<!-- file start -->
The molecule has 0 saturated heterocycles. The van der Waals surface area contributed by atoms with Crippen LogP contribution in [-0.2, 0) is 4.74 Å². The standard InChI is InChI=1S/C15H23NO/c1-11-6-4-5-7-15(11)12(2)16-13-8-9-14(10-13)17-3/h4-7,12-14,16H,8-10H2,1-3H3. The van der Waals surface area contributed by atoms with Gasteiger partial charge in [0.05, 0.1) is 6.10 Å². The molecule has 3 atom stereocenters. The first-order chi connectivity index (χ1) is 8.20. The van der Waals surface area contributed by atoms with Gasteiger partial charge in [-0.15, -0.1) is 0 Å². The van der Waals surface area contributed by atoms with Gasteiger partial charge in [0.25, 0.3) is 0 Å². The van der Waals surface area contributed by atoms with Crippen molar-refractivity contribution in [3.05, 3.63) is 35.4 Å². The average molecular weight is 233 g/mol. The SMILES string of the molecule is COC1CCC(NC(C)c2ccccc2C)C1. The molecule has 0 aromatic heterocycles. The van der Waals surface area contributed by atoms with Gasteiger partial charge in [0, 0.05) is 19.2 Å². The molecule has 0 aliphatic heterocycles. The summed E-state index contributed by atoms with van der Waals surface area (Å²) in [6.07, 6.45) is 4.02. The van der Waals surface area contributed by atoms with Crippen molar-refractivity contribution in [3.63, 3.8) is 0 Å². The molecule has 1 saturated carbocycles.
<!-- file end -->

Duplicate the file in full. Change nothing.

The molecule has 0 saturated heterocycles. The van der Waals surface area contributed by atoms with Crippen LogP contribution in [-0.2, 0) is 4.74 Å². The standard InChI is InChI=1S/C15H23NO/c1-11-6-4-5-7-15(11)12(2)16-13-8-9-14(10-13)17-3/h4-7,12-14,16H,8-10H2,1-3H3. The van der Waals surface area contributed by atoms with Gasteiger partial charge in [0.05, 0.1) is 6.10 Å². The molecule has 3 atom stereocenters. The first-order chi connectivity index (χ1) is 8.20. The van der Waals surface area contributed by atoms with Gasteiger partial charge in [-0.15, -0.1) is 0 Å². The van der Waals surface area contributed by atoms with Gasteiger partial charge in [0.25, 0.3) is 0 Å². The van der Waals surface area contributed by atoms with Crippen molar-refractivity contribution in [3.05, 3.63) is 35.4 Å². The average molecular weight is 233 g/mol. The SMILES string of the molecule is COC1CCC(NC(C)c2ccccc2C)C1. The molecule has 0 aromatic heterocycles. The van der Waals surface area contributed by atoms with Gasteiger partial charge in [0, 0.05) is 19.2 Å². The molecule has 0 aliphatic heterocycles. The summed E-state index contributed by atoms with van der Waals surface area (Å²) in [6.07, 6.45) is 4.02. The van der Waals surface area contributed by atoms with Crippen molar-refractivity contribution in [3.63, 3.8) is 0 Å². The molecule has 1 saturated carbocycles.